Questions for: Fiona McMorrough

News - Interviews Wednesday, 27th May 2020

The CEO of arts communications consultancy FMcM contributes to our Q&A series


Describe your current job
One task right now - hold the team together, while remote; keep our heads above water and the business afloat!

What was your first job in the book industry?
I arrived from Ireland and asked Office Angels to place me in any publishing house, doing anything - so while the permanent receptionist was off having ear operations, I was the stand-in receptionist at Unwin Hyman. From there I wangled my way into the trade division, including Pandora Press, which had just published Oranges Are Not the Only Fruit by Jeanette Winterson. Yes, I was very excited by that!

Who has been the most influential person in your career?
I left London and lived in the States for a few years before returning to Hamish Hamilton, Penguin, where I worked for five formative years as promotions executive for Andrew Franklin and Alexandra Pringle. They had a huge impact on me and my career, alongside Karen Geary and the late and brilliant Kate Jones. The big four taught me how to be ambitious for a book and to care for the author - a formidable bunch to learn from. They set me up!

How has the industry changed since your first job?
When I worked at Penguin and then Virago and Bloomsbury decisions were still primarily editorially led - now everything is market-led. This is definitely a time when I hope the industry can take good care of our authors, as a priority, our life blood.

What's the biggest challenge in your job?
The media market continues to change at break-neck speed, and the biggest challenge is to ensure my team continue to connect and communicate with all media, across all platforms, for our authors and clients - and they do!

What's the best piece of book-related advice you've ever been given?
Continue to work with books and authors you feel passionate about.

What are the most interesting things you're seeing at the moment in the industry?
The speed with which the industry is adapting under lockdown is remarkable - the full embrace of digital and the next big push towards direct to consumer sales and communications. A huge rush of creativity and collaboration, support and goodwill.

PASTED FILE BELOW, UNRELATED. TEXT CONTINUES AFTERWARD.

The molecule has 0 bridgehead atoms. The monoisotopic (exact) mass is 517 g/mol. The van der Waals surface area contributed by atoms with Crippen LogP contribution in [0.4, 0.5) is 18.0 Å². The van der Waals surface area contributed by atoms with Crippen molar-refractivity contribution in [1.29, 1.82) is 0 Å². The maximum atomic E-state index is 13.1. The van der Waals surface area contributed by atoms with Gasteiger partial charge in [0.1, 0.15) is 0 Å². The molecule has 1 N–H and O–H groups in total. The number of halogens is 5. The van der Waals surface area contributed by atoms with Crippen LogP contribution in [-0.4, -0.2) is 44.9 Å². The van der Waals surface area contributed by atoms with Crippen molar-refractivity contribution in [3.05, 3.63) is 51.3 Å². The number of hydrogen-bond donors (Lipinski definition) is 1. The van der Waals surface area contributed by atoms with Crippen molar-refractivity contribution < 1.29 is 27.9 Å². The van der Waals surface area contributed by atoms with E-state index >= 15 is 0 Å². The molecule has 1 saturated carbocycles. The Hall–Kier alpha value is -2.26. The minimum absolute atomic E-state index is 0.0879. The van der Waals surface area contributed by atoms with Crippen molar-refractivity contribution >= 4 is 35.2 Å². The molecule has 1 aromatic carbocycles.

What do you think might be the next big thing?
New platforms. Hybrid campaigns. Working from home.

How are you coping with working from a home environment?
I love it. The team are working as hard as ever. Zoom. Facebook live. Regular meetings. The weather. But missing seeing people.

How do you think the industry will come out of the Covid-19 crisis?
I think there will be a shakedown, but essentially I think books and publishing will thrive. I am delighted to see small presses and authors are benefiting from Arts Council Grants - essential - and I am sure the big ships can help too if necessary.

What do you most like doing when you're not working?
I like being out in the woods or by the sea, travelling, movement - yoga, running, tennis, walking. Eating and drinking with Diane and our friends. Going to Ireland to see my family.

What is the best book you've read in the last year?
Best! Well, I have loved 10 Minutes 38 Seconds in This Strange World (Penguin) by Elif Shafak and Inside the Wave (Bloodaxe), Helen Dunmore's final collection of poems. But if I have to choose only one it has to be Girl (Faber) by Edna O'Brien, which I have read slowly under lockdown. This book rocked me to my core - ferocious truth, deep humanity, word by word stunning to read, great storytelling. She is a seer! We need to treasure her.

What are you reading now?
Amora (Amazon Crossing). A brilliant collection of short stories by a critically acclaimed and prizewinning Brazilian writer, Natalia Borges Polesso, and Negative Capability: A diary of surviving (Sandstone Press) by Michele Roberts - her memoir of perseverance following rejection by her publisher and an identity crisis. Which reminds me, I also loved The Perseverance (Penned in the Margins) by Raymond Antrobus, his multiple prize-winning (Rathbones Folio Prize and Sunday Times Young Writer Prize) debut collection of poems.

Fiona McMorrough is CEO, FMcM Associates.


How do you like to read: on screen, on paper, or do you listen to audio books?

Physical books! Sorry, not quite digitally adapted yet.